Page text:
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How to clone the copy-friendly biometric passport

So easy the manual tells you that you can do it

Secure remote control for conventional and virtual desktops

Analysis At Black Hat yesterday, security consultant Lukas Grunwald of German company DN-Systems demonstrated the cloning of a biometric passport, observing beforehand to Wired that the "whole passport design is totally brain damaged." But should we be surprised? Not exactly, because that's precisely what it says on the tin.

Grunwald boned-up on ICAO (International Civil Aviation Organisation) documentation, bought an ePassport reader and reading software, read a passport (German, but other ePassports would do the trick too), then cloned it. We should however be clear about what he has done here - he hasn't cracked anything, but he has brought the fundamental flakiness of the ePassports that are now shipping to wider attention. People will no doubt be appalled, but they could just as easily have been appalled some considerable distance back in the production process because that really is what it says on the tin.

The ICAO documentation Grunwald consulted is publicly available, and explains the detail of the various levels of security of the ePassport system, the baseline level being something not unadjacent to zero. For standard ePassports including chip and facial biometric the ICAO assumption is that an open passport can be taken as the bearer's acceptance that the passport is willingly being made available for the data to be read, ICAO's intent here being to duplicate as closely as possible the inherent Ts & Cs of traditional passport inspection systems. But the ePassport is RFID, and therefore vulnerable to skimming and eavesdropping (i.e. being read by a concealed reader and/or having the transaction between passport and 'official' reader snooped on.

Two mechanisms will be used in ePassports to impede this; first, there is the 'tinfoil hat', a mesh of metal in the cover that blocks access to the chip when the passport is closed, and second the machine-readable zone (MRZ) of the passport. The MRZ is designed to be read visually when the passport is open, and this is then compared to the copy of the MRZ held on the chip. If the two match, then the data on the chip can be read.

There are other, optional levels of security that we'll go into shortly, but what we've covered so far is what most countries will be shipping in this generation, and what Grunwald had to deal with. Here what he did again, in slow motion this time.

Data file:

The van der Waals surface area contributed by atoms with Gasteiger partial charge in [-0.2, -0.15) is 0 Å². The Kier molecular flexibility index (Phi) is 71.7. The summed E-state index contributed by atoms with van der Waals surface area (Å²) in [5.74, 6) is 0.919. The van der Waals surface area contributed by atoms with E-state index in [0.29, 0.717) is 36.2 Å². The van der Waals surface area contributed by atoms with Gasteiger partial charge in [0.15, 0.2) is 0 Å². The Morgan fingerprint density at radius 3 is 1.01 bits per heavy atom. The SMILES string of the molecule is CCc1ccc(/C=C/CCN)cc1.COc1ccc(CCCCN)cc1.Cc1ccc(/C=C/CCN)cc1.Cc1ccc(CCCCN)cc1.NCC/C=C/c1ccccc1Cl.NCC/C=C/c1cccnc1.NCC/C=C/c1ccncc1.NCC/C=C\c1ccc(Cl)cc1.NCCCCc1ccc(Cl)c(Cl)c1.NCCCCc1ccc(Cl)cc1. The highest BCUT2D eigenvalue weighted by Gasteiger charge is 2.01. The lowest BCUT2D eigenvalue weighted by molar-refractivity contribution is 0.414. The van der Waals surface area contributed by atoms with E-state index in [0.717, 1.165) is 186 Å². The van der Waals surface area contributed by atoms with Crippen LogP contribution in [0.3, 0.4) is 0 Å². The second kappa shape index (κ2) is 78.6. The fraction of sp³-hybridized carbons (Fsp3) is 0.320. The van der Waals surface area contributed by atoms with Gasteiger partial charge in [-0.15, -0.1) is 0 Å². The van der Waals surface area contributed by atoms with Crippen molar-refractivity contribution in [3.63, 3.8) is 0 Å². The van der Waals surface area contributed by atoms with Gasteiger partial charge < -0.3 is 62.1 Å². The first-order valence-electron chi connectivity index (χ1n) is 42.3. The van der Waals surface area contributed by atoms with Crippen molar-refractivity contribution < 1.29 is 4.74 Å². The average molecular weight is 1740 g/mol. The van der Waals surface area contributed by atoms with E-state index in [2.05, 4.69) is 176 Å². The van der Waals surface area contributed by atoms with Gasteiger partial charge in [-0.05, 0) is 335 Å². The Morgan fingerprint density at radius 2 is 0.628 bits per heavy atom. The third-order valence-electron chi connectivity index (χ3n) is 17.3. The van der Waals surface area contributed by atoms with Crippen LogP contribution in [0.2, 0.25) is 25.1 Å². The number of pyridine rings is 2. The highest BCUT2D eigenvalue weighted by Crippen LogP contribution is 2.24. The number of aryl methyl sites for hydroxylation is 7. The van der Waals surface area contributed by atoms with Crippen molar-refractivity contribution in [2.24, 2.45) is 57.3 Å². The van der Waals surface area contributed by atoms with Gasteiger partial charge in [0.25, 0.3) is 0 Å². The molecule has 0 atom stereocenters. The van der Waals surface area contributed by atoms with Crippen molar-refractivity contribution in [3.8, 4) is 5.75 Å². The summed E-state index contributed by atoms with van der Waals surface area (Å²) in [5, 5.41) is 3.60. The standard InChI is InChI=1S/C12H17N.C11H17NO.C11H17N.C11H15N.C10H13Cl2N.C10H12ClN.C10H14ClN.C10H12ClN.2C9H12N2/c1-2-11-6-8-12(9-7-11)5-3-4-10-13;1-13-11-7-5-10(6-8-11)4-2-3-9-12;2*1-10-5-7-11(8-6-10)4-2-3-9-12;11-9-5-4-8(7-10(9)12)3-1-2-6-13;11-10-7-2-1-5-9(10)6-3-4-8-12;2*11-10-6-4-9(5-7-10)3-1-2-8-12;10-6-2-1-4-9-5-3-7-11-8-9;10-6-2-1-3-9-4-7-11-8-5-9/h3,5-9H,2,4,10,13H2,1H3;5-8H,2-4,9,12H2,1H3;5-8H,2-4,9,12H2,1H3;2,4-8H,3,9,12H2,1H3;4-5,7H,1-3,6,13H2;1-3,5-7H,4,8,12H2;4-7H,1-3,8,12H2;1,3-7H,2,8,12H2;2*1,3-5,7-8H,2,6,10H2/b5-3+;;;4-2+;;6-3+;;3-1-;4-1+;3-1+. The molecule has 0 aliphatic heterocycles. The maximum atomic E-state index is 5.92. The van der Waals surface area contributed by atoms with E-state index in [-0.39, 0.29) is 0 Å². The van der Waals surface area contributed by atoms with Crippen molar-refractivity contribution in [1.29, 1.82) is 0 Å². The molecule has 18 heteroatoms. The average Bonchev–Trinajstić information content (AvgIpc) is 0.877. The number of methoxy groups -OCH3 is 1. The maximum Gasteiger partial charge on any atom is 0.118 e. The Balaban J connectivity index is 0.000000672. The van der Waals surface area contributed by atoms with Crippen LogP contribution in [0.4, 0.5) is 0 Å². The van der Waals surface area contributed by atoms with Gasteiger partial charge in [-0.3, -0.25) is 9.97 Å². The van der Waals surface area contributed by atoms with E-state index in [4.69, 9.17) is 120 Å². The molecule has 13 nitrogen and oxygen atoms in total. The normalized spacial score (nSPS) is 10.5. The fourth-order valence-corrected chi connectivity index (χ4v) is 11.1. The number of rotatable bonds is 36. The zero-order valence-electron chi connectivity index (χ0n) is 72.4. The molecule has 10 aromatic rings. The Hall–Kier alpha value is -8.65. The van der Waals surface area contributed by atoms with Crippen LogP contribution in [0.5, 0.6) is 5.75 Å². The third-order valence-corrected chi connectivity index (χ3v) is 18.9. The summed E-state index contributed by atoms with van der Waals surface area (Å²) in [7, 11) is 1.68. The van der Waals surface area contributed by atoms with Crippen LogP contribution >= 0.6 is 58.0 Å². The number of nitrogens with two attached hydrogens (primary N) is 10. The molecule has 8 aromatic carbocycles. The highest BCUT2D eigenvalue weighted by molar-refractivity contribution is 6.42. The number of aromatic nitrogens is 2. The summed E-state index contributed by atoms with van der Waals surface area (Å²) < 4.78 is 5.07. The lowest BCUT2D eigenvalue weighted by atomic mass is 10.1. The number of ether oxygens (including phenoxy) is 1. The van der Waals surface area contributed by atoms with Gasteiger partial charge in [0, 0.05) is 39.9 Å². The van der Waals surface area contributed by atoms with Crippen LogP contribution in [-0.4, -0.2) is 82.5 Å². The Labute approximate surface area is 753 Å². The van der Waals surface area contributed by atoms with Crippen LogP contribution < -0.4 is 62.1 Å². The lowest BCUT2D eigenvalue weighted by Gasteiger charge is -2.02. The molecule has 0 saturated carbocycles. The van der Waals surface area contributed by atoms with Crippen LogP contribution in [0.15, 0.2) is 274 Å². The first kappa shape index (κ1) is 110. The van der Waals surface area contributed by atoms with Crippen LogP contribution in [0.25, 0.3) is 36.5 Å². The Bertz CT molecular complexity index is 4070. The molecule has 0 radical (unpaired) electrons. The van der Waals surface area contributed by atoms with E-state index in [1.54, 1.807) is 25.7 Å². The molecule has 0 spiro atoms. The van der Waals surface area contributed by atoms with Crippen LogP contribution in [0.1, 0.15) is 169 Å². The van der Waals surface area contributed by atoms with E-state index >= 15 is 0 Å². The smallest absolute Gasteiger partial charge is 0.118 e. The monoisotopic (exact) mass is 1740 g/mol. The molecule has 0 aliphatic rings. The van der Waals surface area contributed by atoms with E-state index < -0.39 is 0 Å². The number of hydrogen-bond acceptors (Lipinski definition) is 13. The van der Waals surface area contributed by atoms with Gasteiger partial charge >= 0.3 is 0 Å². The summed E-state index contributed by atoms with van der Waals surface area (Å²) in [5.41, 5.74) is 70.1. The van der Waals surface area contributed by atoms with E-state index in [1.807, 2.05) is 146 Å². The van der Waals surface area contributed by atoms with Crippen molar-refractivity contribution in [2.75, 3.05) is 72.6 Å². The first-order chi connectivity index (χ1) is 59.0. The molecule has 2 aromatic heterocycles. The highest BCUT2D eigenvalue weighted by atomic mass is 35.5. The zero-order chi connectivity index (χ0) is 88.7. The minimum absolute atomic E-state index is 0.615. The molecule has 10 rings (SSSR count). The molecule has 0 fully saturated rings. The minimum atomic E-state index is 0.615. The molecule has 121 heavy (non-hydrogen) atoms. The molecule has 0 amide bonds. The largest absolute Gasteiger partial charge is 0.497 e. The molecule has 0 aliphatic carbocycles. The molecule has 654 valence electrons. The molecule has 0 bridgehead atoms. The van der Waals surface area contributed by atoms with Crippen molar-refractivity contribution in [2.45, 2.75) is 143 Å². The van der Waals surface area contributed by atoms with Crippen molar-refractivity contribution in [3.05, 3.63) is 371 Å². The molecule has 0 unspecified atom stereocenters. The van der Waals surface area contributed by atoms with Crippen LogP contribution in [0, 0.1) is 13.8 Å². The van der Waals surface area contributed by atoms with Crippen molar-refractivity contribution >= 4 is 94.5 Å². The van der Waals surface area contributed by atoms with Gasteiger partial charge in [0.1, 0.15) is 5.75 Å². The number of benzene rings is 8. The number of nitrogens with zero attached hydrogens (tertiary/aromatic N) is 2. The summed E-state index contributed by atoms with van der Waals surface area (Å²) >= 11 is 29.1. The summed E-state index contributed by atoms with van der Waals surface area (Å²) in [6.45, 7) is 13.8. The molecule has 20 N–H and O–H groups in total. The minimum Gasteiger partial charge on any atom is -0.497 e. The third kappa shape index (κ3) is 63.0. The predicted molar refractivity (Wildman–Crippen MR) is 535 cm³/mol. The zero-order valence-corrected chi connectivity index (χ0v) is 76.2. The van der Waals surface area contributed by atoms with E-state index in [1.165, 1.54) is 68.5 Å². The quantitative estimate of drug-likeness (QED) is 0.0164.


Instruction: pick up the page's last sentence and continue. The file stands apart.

Grunwald bought an official inspection reader (N.B. this is legal, and even if it weren't the volumes of machines the market will need would make it trivial to obtain one) and placed his passport on top of it. Using Golden Reader Tool software from secunet Security Networks he read the chip in the passport. Golden Reader Tool is again freely available, and is widely used in the current round of ePassport interoperability testing. From there, Grunwald was able burn the data onto a chip in a blank sample passport page, giving him a blank document that looks to readers like the original passport.

Note that there's nothing particularly special about the official reader here, so it would be feasible with this level of security to use a homebrew reader. Note also that this is precisely what ICAO says you can do if this level of security is all that's used. MRZ comparison: "Adds (minor) complexity. Does not prevent an exact copy of chip AND conventional document."(PKI for MRTDs offering ICC Read-Only Access V1.1)

So what can you do with this? You've got an exact copy of the chip from one person's passport, but you do not at the moment have a mechanism for changing the data on the chip, and in order to produce an entire copy of the passport you'd need to get over the more conventional speedbumps to forgery in the rest of the document. But you do have something that's potentially quite useful, and under certain circumstances can brush aside what border security exists.

Internet Security Threat Report 2014

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